"The so-called mixed-use projects are still rather rare in our country. At the same time, these are completely unique and progressive projects that can combine, for example, offices, shops, housing or various forms of social life. Although we currently see large developments on the market, the functions often remain separate or the projects are too phased, and thus do not form one attractive whole that connects the entertainment, life and work of users," explains Josef Stanko, senior analyst from Colliers, adding: " However, there are opportunities in terms of suitable locations, for example in Prague. However, a strong investor with a clear vision, considerable experience and strong capital must seize the land or brownfield right from the start."

Typical mixed-use complexes usually have an area in the range of 30 to 90 thousand square meters and are mainly located in inner or more heavily urbanized parts of cities. The most popular combination within the framework of mixed use is the connection of offices, residential spaces, shops and services with a cultural facility, for example a cinema. As part of the services, gastronomy plays a significant role, which contributes to the creation of a lively and pleasant atmosphere. Fully 90% of this category is typically unique concepts or small local chains that enrich the shopping and experience potential, which attracts customers and increases traffic.

15 minutes city and mixed-use complexes

Thanks to their wide functionality, mixed-use complexes are an ideal part of so-called 15-minute cities. The main idea of this trend, which is starting to take hold in cities across Europe, is to offer residents work and all necessary services, such as health care, education, shopping, gastronomy and entertainment, within a 15-minute walk or bike ride from their place of residence . The result of this concept is that residential areas are not separated from commercial, public service, retail and entertainment areas. Thanks to the limited need to use cars, not only the face of city districts improves, but also the quality of life of the residents themselves.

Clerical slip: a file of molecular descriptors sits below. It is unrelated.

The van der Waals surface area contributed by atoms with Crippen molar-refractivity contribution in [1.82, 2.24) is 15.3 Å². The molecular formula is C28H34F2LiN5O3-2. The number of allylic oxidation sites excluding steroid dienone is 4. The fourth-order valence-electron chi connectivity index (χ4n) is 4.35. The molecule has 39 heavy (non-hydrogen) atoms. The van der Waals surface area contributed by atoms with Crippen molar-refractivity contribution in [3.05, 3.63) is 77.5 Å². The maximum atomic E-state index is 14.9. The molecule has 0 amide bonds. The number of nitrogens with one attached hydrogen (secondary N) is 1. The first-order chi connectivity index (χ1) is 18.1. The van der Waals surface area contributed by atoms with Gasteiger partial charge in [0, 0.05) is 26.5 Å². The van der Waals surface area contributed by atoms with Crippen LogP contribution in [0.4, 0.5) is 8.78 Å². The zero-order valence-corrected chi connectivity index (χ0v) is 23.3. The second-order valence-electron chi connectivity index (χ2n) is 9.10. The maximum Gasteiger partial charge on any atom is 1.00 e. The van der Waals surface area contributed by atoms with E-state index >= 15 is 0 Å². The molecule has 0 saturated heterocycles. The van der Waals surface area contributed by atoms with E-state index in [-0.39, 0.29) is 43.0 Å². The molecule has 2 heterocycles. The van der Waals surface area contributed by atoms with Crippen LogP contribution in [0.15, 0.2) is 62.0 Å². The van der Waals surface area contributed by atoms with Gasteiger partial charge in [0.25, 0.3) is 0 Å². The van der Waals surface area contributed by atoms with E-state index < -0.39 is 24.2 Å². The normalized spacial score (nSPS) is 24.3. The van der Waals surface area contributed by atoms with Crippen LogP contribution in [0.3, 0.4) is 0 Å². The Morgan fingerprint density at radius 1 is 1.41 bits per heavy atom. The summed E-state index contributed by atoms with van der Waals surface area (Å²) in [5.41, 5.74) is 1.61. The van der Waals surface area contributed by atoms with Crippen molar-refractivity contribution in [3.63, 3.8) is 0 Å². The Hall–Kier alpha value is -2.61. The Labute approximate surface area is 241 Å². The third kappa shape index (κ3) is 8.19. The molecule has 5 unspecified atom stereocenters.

Slow approval is the problem

Unfortunately, in the Czech Republic, the creation of these complexes is hampered by very slow approval processes for these buildings, which can take several years. Of the minimum number of projects that we could include in this class, perhaps the more unknown is the Slavonic House in the very heart of the capital. Two other projects, Savarin in Prague and Dornych in Brno, are in the planning or construction phase. "It's only a fraction of what we see elsewhere in Europe. For example, in neighboring Poland, we are currently registering more than 60 mixed-use complexes in various stages," says Josef Stanko. At the same time, interest in renting in such projects is growing exponentially here. The reason is the attractiveness of these complexes, from all points of view. "It is attractive for office tenants to offer their employees all the amenities close to the workplace, for shops and

gastronomy, on the other hand, has the advantage of concentrating potential customers in one place. When culture and housing are added to that, it's an ideal combination for the user," explains Josef Stanko, adding that the complexes are aimed not only at local residents, but also at lifestyle customers from more distant locations or at tourists looking for unique genia loci. The above-mentioned Slovanský dům corresponds to this, where you can only rarely find vacant offices for rent, and shops and restaurants within the passage and inner block are already considered a sought-after destination in many cases.